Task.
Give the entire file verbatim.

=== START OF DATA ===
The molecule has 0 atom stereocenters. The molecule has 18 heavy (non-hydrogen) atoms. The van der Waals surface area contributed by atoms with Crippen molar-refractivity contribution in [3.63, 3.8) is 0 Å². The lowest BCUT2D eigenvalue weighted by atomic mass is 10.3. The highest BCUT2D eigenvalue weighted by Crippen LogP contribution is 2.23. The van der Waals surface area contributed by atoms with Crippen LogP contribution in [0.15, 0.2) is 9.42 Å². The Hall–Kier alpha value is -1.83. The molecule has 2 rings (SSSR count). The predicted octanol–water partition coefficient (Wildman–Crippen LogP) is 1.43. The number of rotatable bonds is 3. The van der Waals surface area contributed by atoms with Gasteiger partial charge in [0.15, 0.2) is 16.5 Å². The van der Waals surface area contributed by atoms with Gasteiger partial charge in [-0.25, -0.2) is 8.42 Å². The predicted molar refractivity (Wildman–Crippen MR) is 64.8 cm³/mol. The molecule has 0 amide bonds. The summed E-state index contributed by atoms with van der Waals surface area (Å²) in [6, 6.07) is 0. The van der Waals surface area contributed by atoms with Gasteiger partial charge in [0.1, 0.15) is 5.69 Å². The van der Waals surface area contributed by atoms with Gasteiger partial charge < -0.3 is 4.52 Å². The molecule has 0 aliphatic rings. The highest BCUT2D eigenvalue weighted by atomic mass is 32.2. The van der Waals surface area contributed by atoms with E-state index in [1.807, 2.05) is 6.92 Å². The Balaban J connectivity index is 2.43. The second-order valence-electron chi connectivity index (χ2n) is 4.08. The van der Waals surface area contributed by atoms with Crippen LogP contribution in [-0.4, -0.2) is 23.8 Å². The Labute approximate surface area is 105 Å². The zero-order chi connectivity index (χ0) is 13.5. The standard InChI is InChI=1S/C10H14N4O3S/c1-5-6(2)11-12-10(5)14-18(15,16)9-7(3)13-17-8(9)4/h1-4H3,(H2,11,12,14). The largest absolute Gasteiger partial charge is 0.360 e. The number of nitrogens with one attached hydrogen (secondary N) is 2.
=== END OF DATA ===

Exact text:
The molecule has 0 atom stereocenters. The molecule has 18 heavy (non-hydrogen) atoms. The van der Waals surface area contributed by atoms with Crippen molar-refractivity contribution in [3.63, 3.8) is 0 Å². The lowest BCUT2D eigenvalue weighted by atomic mass is 10.3. The highest BCUT2D eigenvalue weighted by Crippen LogP contribution is 2.23. The van der Waals surface area contributed by atoms with Crippen LogP contribution in [0.15, 0.2) is 9.42 Å². The Hall–Kier alpha value is -1.83. The molecule has 2 rings (SSSR count). The predicted octanol–water partition coefficient (Wildman–Crippen LogP) is 1.43. The number of rotatable bonds is 3. The van der Waals surface area contributed by atoms with Gasteiger partial charge in [0.15, 0.2) is 16.5 Å². The van der Waals surface area contributed by atoms with Gasteiger partial charge in [-0.25, -0.2) is 8.42 Å². The predicted molar refractivity (Wildman–Crippen MR) is 64.8 cm³/mol. The molecule has 0 amide bonds. The summed E-state index contributed by atoms with van der Waals surface area (Å²) in [6, 6.07) is 0. The van der Waals surface area contributed by atoms with Gasteiger partial charge in [0.1, 0.15) is 5.69 Å². The van der Waals surface area contributed by atoms with Gasteiger partial charge < -0.3 is 4.52 Å². The molecule has 0 aliphatic rings. The highest BCUT2D eigenvalue weighted by atomic mass is 32.2. The van der Waals surface area contributed by atoms with E-state index in [1.807, 2.05) is 6.92 Å². The Balaban J connectivity index is 2.43. The second-order valence-electron chi connectivity index (χ2n) is 4.08. The van der Waals surface area contributed by atoms with Crippen LogP contribution in [-0.4, -0.2) is 23.8 Å². The Labute approximate surface area is 105 Å². The zero-order chi connectivity index (χ0) is 13.5. The standard InChI is InChI=1S/C10H14N4O3S/c1-5-6(2)11-12-10(5)14-18(15,16)9-7(3)13-17-8(9)4/h1-4H3,(H2,11,12,14). The largest absolute Gasteiger partial charge is 0.360 e. The number of nitrogens with one attached hydrogen (secondary N) is 2.